Information for off gas areas
Off mains gas homes
If you live in an area that is not on the mains gas network, there are still opportunities to heat your home using clean, energy efficient products.
'Renewables' is the generic term for technologies that use natural and naturally replenished resources, such as heat from the sun, wind, water or from biomass, to provide domestic hot water and space heating.
A solar thermal water heating system uses the free energy from the sun to heat the hot water in your home. It uses collector panels or evacuated tubes, usually on a south-facing roof, to transfer energy from the sun into a fluid in the system.
During the summer months, a solar water heating system can generate up to 90% of the hot water required for an average household; even on duller days some hot water can be produced, with the remainder being provided either by a conventional boiler or electric immersion heater.
On average, a well-designed solar heating system will generate around 55% of the annual hot water demand and substantially reduce carbon emissions.
Ground source heat pump
At a depth of over a metre, the temperature of the ground stays constant all year. A ground source heat pump uses pipes, called an array, buried under the ground to collect the stored thermal energy. This energy is passed through a compressor and converted to provide clean, efficient and renewable heating for the home.
Ground source heat pumps are suitable for well insulated new homes, or homes that have undergone major refurbishment, that have underfloor heating or low temperature radiators. They are the perfect solution for properties in off mains gas areas with plenty of room for the ground array. Although electricity is needed to run the pump, four units of heat are produced for each unit of electricity required.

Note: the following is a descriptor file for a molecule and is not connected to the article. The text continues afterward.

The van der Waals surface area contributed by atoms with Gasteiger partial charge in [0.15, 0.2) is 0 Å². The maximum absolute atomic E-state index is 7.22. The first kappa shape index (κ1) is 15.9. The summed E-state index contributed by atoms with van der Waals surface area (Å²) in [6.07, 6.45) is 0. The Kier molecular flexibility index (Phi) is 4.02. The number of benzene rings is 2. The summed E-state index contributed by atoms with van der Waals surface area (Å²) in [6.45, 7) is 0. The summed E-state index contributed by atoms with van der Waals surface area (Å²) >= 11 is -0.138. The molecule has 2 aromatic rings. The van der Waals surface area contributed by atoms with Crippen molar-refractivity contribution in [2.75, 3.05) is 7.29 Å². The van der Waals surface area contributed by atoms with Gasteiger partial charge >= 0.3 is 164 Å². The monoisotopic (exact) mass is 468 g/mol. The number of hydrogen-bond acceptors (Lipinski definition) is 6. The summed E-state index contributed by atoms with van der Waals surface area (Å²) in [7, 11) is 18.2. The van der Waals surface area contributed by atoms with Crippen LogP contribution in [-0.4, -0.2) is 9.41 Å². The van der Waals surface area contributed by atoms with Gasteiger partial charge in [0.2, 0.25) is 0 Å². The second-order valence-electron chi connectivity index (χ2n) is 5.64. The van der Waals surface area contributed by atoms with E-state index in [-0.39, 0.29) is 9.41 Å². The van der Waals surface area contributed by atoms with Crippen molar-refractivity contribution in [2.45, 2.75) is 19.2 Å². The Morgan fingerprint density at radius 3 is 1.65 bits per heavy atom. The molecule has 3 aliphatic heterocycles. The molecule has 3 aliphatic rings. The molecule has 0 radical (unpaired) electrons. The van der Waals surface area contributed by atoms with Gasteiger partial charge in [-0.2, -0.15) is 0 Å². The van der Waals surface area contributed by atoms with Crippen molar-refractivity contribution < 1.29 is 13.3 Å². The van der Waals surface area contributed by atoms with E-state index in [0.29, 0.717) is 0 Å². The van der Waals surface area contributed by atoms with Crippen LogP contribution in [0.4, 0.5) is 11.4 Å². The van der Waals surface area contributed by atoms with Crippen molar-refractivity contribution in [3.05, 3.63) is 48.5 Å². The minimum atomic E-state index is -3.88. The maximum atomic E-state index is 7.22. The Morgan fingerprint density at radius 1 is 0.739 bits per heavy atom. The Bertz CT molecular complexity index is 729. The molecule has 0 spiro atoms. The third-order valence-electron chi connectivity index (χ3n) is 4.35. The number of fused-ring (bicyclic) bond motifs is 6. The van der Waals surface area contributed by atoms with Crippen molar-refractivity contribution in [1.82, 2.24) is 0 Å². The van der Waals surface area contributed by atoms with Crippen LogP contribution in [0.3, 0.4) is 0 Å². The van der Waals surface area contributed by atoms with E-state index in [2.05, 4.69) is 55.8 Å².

Biomass, such as wood pellets or logs, releases the same amount of carbon dioxide when it is burned as it absorbed while the plants were growing. Biomass is therefore known as carbon-neutral renewable energy.
Biomass boilers burn biomass fuels extremely efficiently and use the heat produced to provide heating and hot water. They can also be more cost effective and efficient than fossil fuel boilers, especially in rural or off mains gas areas.
Micro-combined heat and power (micro-CHP)
Combined heat and power (CHP) is where heat and electricity are made at the same time in a single appliance, like a boiler, close to where they are to be used. This means that the heat and electricity generated can be used in the building extremely efficiently because no energy is lost during transportation to another site.
Although large scale CHP has been available for many years for commercial use, micro combined heat and power (also known as micro-CHP, mCHP or domestic CHP) is a relatively new technology. Baxi Ecogen is a wall mounted boiler that generates low cost, low carbon electricity for the home while providing heating and hot water.
Homes with no mains gas supply, in towns or rural areas, which are not suitable for renewable technologies, could benefit from electric boilers, such as the Heatrae Sadia Amptec electric flow boiler and the Heatrae Sadia Electromax combined electric boiler and domestic hot water store. They offer the comfort and convenience of conventional central heating and domestic hot water supply, wherever there is mains electricity.
Contact us to discuss your off mains gas heating requirements.